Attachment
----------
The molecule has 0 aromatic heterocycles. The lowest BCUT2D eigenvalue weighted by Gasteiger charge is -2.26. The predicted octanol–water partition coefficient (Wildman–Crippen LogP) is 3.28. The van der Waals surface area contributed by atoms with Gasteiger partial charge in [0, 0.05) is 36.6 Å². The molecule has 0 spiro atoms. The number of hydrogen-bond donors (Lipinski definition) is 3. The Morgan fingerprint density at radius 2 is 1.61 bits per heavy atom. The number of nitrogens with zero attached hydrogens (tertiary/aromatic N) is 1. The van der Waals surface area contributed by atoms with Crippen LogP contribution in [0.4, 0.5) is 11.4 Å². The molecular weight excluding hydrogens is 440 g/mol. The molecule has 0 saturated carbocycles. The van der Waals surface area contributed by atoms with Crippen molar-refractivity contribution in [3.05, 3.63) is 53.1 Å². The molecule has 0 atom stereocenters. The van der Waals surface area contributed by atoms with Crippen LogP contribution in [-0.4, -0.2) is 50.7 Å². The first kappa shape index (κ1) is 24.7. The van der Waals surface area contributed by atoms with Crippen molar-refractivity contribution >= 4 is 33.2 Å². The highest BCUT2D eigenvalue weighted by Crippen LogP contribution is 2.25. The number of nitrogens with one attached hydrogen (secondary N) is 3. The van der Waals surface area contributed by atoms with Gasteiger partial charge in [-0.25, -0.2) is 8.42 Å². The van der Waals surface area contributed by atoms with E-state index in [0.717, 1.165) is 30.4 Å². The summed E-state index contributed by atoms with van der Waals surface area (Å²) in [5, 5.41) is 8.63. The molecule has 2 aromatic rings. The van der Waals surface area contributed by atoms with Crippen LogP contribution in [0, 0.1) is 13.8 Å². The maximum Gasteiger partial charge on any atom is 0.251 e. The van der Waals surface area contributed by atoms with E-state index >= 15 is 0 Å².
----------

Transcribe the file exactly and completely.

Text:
The molecule has 0 aromatic heterocycles. The lowest BCUT2D eigenvalue weighted by Gasteiger charge is -2.26. The predicted octanol–water partition coefficient (Wildman–Crippen LogP) is 3.28. The van der Waals surface area contributed by atoms with Gasteiger partial charge in [0, 0.05) is 36.6 Å². The molecule has 0 spiro atoms. The number of hydrogen-bond donors (Lipinski definition) is 3. The Morgan fingerprint density at radius 2 is 1.61 bits per heavy atom. The number of nitrogens with zero attached hydrogens (tertiary/aromatic N) is 1. The van der Waals surface area contributed by atoms with Crippen LogP contribution in [0.4, 0.5) is 11.4 Å². The molecular weight excluding hydrogens is 440 g/mol. The molecule has 0 saturated carbocycles. The van der Waals surface area contributed by atoms with Crippen molar-refractivity contribution in [3.05, 3.63) is 53.1 Å². The molecule has 0 atom stereocenters. The van der Waals surface area contributed by atoms with Crippen LogP contribution in [-0.4, -0.2) is 50.7 Å². The first kappa shape index (κ1) is 24.7. The van der Waals surface area contributed by atoms with Crippen molar-refractivity contribution >= 4 is 33.2 Å². The highest BCUT2D eigenvalue weighted by Crippen LogP contribution is 2.25. The number of nitrogens with one attached hydrogen (secondary N) is 3. The van der Waals surface area contributed by atoms with Gasteiger partial charge in [-0.25, -0.2) is 8.42 Å². The van der Waals surface area contributed by atoms with E-state index in [0.717, 1.165) is 30.4 Å². The summed E-state index contributed by atoms with van der Waals surface area (Å²) in [5, 5.41) is 8.63. The molecule has 2 aromatic rings. The van der Waals surface area contributed by atoms with Crippen LogP contribution in [0, 0.1) is 13.8 Å². The maximum Gasteiger partial charge on any atom is 0.251 e. The van der Waals surface area contributed by atoms with E-state index >= 15 is 0 Å².